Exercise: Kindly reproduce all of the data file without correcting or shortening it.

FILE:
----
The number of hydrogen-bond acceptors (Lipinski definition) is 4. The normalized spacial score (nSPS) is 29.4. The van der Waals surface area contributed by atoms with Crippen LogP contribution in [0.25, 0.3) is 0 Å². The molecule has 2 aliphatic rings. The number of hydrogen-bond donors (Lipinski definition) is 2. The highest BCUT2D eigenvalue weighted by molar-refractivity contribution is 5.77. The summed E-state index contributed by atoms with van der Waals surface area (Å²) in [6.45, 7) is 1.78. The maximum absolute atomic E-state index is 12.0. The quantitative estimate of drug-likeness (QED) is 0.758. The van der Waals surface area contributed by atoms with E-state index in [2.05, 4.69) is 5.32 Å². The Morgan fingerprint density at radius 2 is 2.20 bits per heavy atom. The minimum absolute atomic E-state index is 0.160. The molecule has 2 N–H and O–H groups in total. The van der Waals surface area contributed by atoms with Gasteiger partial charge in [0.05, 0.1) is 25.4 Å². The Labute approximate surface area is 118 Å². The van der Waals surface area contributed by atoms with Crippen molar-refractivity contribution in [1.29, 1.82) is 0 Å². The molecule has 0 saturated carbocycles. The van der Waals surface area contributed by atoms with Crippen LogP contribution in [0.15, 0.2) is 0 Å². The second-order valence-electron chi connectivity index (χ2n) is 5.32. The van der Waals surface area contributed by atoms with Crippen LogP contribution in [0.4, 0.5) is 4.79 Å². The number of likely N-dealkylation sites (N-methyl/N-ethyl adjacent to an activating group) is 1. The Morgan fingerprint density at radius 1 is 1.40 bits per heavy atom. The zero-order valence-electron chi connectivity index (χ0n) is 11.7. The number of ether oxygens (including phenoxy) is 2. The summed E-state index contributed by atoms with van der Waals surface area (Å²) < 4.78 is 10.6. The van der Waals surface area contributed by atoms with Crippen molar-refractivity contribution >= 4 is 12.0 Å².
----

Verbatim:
The number of hydrogen-bond acceptors (Lipinski definition) is 4. The normalized spacial score (nSPS) is 29.4. The van der Waals surface area contributed by atoms with Crippen LogP contribution in [0.25, 0.3) is 0 Å². The molecule has 2 aliphatic rings. The number of hydrogen-bond donors (Lipinski definition) is 2. The highest BCUT2D eigenvalue weighted by molar-refractivity contribution is 5.77. The summed E-state index contributed by atoms with van der Waals surface area (Å²) in [6.45, 7) is 1.78. The maximum absolute atomic E-state index is 12.0. The quantitative estimate of drug-likeness (QED) is 0.758. The van der Waals surface area contributed by atoms with E-state index in [2.05, 4.69) is 5.32 Å². The Morgan fingerprint density at radius 2 is 2.20 bits per heavy atom. The minimum absolute atomic E-state index is 0.160. The molecule has 2 N–H and O–H groups in total. The van der Waals surface area contributed by atoms with Gasteiger partial charge in [0.05, 0.1) is 25.4 Å². The Labute approximate surface area is 118 Å². The van der Waals surface area contributed by atoms with Crippen molar-refractivity contribution in [1.29, 1.82) is 0 Å². The molecule has 0 saturated carbocycles. The van der Waals surface area contributed by atoms with Crippen LogP contribution in [0.15, 0.2) is 0 Å². The second-order valence-electron chi connectivity index (χ2n) is 5.32. The van der Waals surface area contributed by atoms with Crippen LogP contribution in [0.4, 0.5) is 4.79 Å². The number of likely N-dealkylation sites (N-methyl/N-ethyl adjacent to an activating group) is 1. The Morgan fingerprint density at radius 1 is 1.40 bits per heavy atom. The zero-order valence-electron chi connectivity index (χ0n) is 11.7. The number of ether oxygens (including phenoxy) is 2. The summed E-state index contributed by atoms with van der Waals surface area (Å²) < 4.78 is 10.6. The van der Waals surface area contributed by atoms with Crippen molar-refractivity contribution >= 4 is 12.0 Å².